Steel-gray, the morning sky, done with night’s temper tantrum, spent, resigned itself to quiet weeping. Joy, sapped of strength and spirit, lay lifeless on a disheveled bed, clothed in crimson. “Why are they still here?” Anger seethed, and gnashed his teeth, unable to look at his son and daughter. He tossed a bag of coins at the midwife’s feet as she swaddled the mewling twins, Angst and Anhedonia, in silence. “Take them to the Mount of Sorrows,” he growled.
The weary midwife nodded, squatting to scoop up and pocket her payment. The shuttered doors blew open as Anger’s sister, Grief, swept the house and hung the mourning curtains, blocking out all but the pale, guttering flame of a black candle. This was no place for newborns. The midwife put the twins into a basket and left before Anger could turn his attention on them. Grief and Anger could bury Joy without her help.
As the midwife climbed the Mount of Sorrows, the weight of the night began to fall from her shoulders, replaced by the enormous burden of the twins. A veil of mist gave way to dawn’s weak light. Hungry at last, the twins began to stir. Their cries, at first half-hearted, became more lusty as the morning wore on. With a sigh, the midwife shook her head and began to descend from the Mount of Sorrows. She took the babes into her own home, where she nursed them on goat’s milk, brought by her own sister, Comfort.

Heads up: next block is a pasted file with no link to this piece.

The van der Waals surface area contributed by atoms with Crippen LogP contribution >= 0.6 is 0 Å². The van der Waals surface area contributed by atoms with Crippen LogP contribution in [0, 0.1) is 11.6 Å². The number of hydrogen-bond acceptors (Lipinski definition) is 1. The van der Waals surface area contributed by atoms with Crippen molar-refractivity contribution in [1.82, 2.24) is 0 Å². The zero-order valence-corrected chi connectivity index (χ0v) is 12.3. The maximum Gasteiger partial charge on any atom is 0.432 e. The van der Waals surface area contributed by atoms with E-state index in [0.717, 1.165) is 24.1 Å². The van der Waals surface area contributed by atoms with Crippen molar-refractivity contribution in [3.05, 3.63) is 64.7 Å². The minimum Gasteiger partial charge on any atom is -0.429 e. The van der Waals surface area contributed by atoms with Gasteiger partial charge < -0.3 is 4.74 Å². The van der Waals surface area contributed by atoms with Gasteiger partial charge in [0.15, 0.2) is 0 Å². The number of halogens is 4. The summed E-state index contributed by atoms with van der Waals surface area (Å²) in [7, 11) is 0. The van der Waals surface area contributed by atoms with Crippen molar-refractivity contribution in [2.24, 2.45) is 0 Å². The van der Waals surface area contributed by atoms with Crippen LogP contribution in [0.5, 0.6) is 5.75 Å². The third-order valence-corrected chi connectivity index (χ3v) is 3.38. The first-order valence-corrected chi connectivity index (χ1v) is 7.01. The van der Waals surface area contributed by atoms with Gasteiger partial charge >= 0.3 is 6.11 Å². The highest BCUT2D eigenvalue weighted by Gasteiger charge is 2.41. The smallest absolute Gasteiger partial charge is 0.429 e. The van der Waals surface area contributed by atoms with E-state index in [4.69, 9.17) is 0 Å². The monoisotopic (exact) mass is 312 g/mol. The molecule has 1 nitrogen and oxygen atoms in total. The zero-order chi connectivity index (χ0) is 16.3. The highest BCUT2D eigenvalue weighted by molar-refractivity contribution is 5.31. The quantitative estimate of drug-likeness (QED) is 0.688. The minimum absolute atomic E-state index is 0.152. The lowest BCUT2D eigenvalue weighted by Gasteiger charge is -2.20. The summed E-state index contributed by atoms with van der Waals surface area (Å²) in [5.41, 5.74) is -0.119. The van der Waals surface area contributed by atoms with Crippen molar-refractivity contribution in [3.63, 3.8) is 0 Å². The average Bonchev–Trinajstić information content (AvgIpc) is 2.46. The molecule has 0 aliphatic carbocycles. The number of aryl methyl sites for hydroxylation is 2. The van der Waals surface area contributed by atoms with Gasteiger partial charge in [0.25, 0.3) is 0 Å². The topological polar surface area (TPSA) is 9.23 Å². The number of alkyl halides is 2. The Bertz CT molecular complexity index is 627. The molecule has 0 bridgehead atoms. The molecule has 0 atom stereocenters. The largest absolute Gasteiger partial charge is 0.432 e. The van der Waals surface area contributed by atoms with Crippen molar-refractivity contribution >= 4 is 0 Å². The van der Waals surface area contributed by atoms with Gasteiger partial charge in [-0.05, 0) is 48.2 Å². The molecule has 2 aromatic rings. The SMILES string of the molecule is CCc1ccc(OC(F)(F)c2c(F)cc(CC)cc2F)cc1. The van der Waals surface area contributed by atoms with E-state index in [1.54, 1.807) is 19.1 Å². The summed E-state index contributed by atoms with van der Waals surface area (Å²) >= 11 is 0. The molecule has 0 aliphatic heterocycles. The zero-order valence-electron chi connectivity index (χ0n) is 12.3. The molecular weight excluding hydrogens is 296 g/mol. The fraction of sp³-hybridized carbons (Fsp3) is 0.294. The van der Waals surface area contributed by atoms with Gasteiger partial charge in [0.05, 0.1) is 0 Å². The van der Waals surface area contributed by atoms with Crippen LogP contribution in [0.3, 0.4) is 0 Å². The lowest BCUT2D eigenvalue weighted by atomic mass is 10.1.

The children would not be left to the wind, the rain, the sun, or the ravaging wolves. Not today, at least. Over the next seventeen years, the midwife would have brief occasion to second-guess her choices, but there was enough of their beloved mother in both of them to bring light and laughter into their world, and the three of them formed a bond that only strengthened, as time passed.
By and by, the midwife learned that Anger had died in Grief’s arms.
Though Angst and Anhedonia struggled, squabbling with one another, now and then, they learned to look outside themselves. Together, they climbed the Mount of Sorrows. Angst faced his fears and goaded his sister, Anhedonia, into opening her eyes until, at last, seeing all the world laid at their feet, she could not help but smile and exclaim, “Ahh, amazing!”
They thrived, blessed and nurtured by the immortal midwife who brought them into the world. Her name…
Her name was Hope.
The title is taken from the word “antipathy,” which didn’t seem quite right until I delved deeper into it, and found this:
c. 1600, “natural aversion, hostile feeling toward,” from Latin antipathia, from Greek antipatheia, abstract noun from antipathes “opposed in feeling, having opposite feeling; in return for suffering;” also “felt mutually,” from anti “opposite, against” (see anti-) + pathein “to suffer, feel” (from PIE root *kwent(h)- “to suffer”).
An abuse has crept in upon the employment of the word Antipathy. … Strictly it does not mean hate,–not the feelings of one man set against the person of another,–but that, in two natures, there is an opposition of feeling. With respect to the same object they feel oppositely. [“Janus, or The Edinburgh Literary Almanack,” 1826]